LONDON, England – An airline pilot has been jailed for nine months for being drunk in his cockpit before a flight.
The judge said it was ‘astonishing’ that foreign pilots flying out of UK airports were unaware of the law here and believed it was legal to fly if there was a 12 hour gap ‘from bottle to throttle.’
Captain Irfan Faiz, 55, was more than four times the drink-fly limit when he was breathalysed after being spotted ‘staggering’ and ‘not walking straight’ on the way to the plane, a court heard. He was arrested and taken to a police station for questioning.
Moments earlier he had been doing pre-flight checks in an Airbus 310 plane, which was due to fly from Leeds-Bradford airport to Islamabad in Pakistan with 145 passengers and 11 crew on board.
Airport security staff had noticed he was eating mints and smelt strongly of alcohol, but Faiz told an airport manager who boarded the plane: ‘I’m alright to fly it.’
He was escorted back to the terminal and explained he had drunk three-quarters of a litre of whisky the night before – finishing his drinking session 18 hours earlier at 3am.
Faiz told staff: ‘I can’t believe you can smell it on my breath after such a long time.’ An initial breath test showed he had 41 microgrammes of alcohol in 100 millilitres of breath. The limit for driving is 35 and for flying is nine.
A later test at the police station showed his alcohol level was 28 – still more than three times the limit.
A recently retired pilot who worked for Pakistan International Airlines appeared at Leeds Crown Court as a defence witness and said the company banned drinking for up to 12 hours before a flight – an increase on the previous eight hour rule.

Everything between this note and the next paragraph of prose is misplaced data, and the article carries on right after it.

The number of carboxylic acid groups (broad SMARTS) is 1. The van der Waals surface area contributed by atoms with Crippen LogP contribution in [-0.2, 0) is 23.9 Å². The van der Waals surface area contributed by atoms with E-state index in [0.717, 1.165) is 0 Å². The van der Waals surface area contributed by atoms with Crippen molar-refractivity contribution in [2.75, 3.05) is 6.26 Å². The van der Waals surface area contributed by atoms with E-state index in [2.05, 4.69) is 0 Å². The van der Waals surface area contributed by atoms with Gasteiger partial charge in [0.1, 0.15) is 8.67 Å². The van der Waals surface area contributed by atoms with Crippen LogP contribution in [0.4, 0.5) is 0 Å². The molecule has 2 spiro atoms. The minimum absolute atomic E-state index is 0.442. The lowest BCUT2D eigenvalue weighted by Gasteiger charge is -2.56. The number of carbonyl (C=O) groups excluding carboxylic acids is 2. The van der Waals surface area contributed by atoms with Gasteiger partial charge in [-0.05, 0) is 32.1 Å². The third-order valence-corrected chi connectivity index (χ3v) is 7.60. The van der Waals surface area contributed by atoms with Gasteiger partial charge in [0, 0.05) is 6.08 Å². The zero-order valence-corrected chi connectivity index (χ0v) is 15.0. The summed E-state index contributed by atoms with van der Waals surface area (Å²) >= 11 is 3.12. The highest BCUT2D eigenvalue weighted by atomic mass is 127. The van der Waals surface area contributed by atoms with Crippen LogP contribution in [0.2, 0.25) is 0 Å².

There was no specific limit on alcohol levels, the court heard.
Mr Justice Coulson said he found it ‘extraordinary’ that rules about pilots drinking ‘can encompass any amount of alcohol’ providing 12 hours has elapsed before the flight.
He said: ‘I consider this to be an extraordinarily inadequate way to try to prevent pilots drinking in a way that would not endanger their passengers.’
Adding: ‘It is, of course, astonishing, that pilots regularly flying from the UK are not aware of the rules that relate to their own conduct.’
The judge told Faiz in general ‘airline pilots who are in drink when they are about to fly will go to prison.’ He said the flight ‘could have had potential catastrophic consequences.’
Adding: ‘Many people find flying a difficult and nervous ordeal at the best of the times. They need to have absolute confidence in their safety and security.’
Faiz admitted a charge of carrying out an ancillary aviation function while impaired by alcohol, contrary to the Railways and Transport Act 2003.
The court heard he was a well-respected pilot with 25 years’ experience and an unblemished record.
Faiz’s barrister, Paul Greaney QC, told the court his client ‘had no idea’ he was breaking UK rules at the time of the incident in September.
He said the married father-of-two had been stressed because his wife in Pakistan had been robbed days earlier and there had been kidnap threats against his children.
Faiz came from a distinguished family and his alcohol-related ban had brought shame on the family back home, the court heard.
Alcohol is banned for Muslims in Pakistan – representing about 96% of the population.
There is a ‘zero tolerance’ approach to drinking by PIA, but in practice the rules are flouted. A senior pilot has recently written to airline bosses, because of the Faiz prosecution, requesting clarification on specific rules relating to blood alcohol levels and time limits.
Countries around the world set different blood alcohol levels and time limits for pilots. Although a source from the British Airline Pilots Association said most pilots regarded the permitted alcohol level internationally as ‘pretty much zero.’
A spokesman for the Civil Aviation Authority said: ‘A pilot attempting to fly while under the influence of alcohol or illegal drugs is a major threat to flight safety.
‘At UK airports the police have legal powers to test pilots for drink and drugs. Such incidents, however, are very rare.’